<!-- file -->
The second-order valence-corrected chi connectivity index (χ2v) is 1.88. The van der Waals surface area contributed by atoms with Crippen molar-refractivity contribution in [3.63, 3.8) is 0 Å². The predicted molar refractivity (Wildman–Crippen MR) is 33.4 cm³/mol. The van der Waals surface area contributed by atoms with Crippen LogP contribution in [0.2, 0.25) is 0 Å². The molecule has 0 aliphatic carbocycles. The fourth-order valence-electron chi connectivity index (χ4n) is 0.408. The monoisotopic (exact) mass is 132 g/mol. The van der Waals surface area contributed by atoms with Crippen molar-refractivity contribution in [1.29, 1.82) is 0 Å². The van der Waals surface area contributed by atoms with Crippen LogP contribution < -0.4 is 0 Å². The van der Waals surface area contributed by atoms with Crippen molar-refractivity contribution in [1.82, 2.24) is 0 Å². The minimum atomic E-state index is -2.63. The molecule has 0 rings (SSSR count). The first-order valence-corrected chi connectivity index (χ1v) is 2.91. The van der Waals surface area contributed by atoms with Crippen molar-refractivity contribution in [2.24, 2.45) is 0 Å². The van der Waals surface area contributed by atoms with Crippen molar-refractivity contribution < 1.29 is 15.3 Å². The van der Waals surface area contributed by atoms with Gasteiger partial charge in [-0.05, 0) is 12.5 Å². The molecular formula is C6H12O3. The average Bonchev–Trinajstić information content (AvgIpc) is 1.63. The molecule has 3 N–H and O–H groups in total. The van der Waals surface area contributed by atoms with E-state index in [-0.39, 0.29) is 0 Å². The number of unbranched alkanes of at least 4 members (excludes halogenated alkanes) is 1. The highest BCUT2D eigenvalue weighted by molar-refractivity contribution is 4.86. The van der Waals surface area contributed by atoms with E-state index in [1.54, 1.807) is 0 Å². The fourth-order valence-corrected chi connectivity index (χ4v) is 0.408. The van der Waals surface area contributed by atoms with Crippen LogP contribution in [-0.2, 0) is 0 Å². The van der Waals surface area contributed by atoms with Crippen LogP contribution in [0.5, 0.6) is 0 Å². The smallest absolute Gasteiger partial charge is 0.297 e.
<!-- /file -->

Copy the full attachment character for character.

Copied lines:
The second-order valence-corrected chi connectivity index (χ2v) is 1.88. The van der Waals surface area contributed by atoms with Crippen molar-refractivity contribution in [3.63, 3.8) is 0 Å². The predicted molar refractivity (Wildman–Crippen MR) is 33.4 cm³/mol. The van der Waals surface area contributed by atoms with Crippen LogP contribution in [0.2, 0.25) is 0 Å². The molecule has 0 aliphatic carbocycles. The fourth-order valence-electron chi connectivity index (χ4n) is 0.408. The monoisotopic (exact) mass is 132 g/mol. The van der Waals surface area contributed by atoms with Crippen molar-refractivity contribution in [1.29, 1.82) is 0 Å². The van der Waals surface area contributed by atoms with Crippen LogP contribution < -0.4 is 0 Å². The van der Waals surface area contributed by atoms with Crippen molar-refractivity contribution in [1.82, 2.24) is 0 Å². The minimum atomic E-state index is -2.63. The molecule has 0 rings (SSSR count). The first-order valence-corrected chi connectivity index (χ1v) is 2.91. The van der Waals surface area contributed by atoms with Crippen molar-refractivity contribution in [2.24, 2.45) is 0 Å². The van der Waals surface area contributed by atoms with Crippen molar-refractivity contribution < 1.29 is 15.3 Å². The van der Waals surface area contributed by atoms with Gasteiger partial charge in [-0.05, 0) is 12.5 Å². The molecular formula is C6H12O3. The average Bonchev–Trinajstić information content (AvgIpc) is 1.63. The molecule has 3 N–H and O–H groups in total. The van der Waals surface area contributed by atoms with E-state index in [-0.39, 0.29) is 0 Å². The number of unbranched alkanes of at least 4 members (excludes halogenated alkanes) is 1. The highest BCUT2D eigenvalue weighted by molar-refractivity contribution is 4.86. The van der Waals surface area contributed by atoms with E-state index in [1.54, 1.807) is 0 Å². The fourth-order valence-corrected chi connectivity index (χ4v) is 0.408. The van der Waals surface area contributed by atoms with Crippen LogP contribution in [-0.2, 0) is 0 Å². The van der Waals surface area contributed by atoms with Crippen LogP contribution in [0.5, 0.6) is 0 Å². The smallest absolute Gasteiger partial charge is 0.297 e.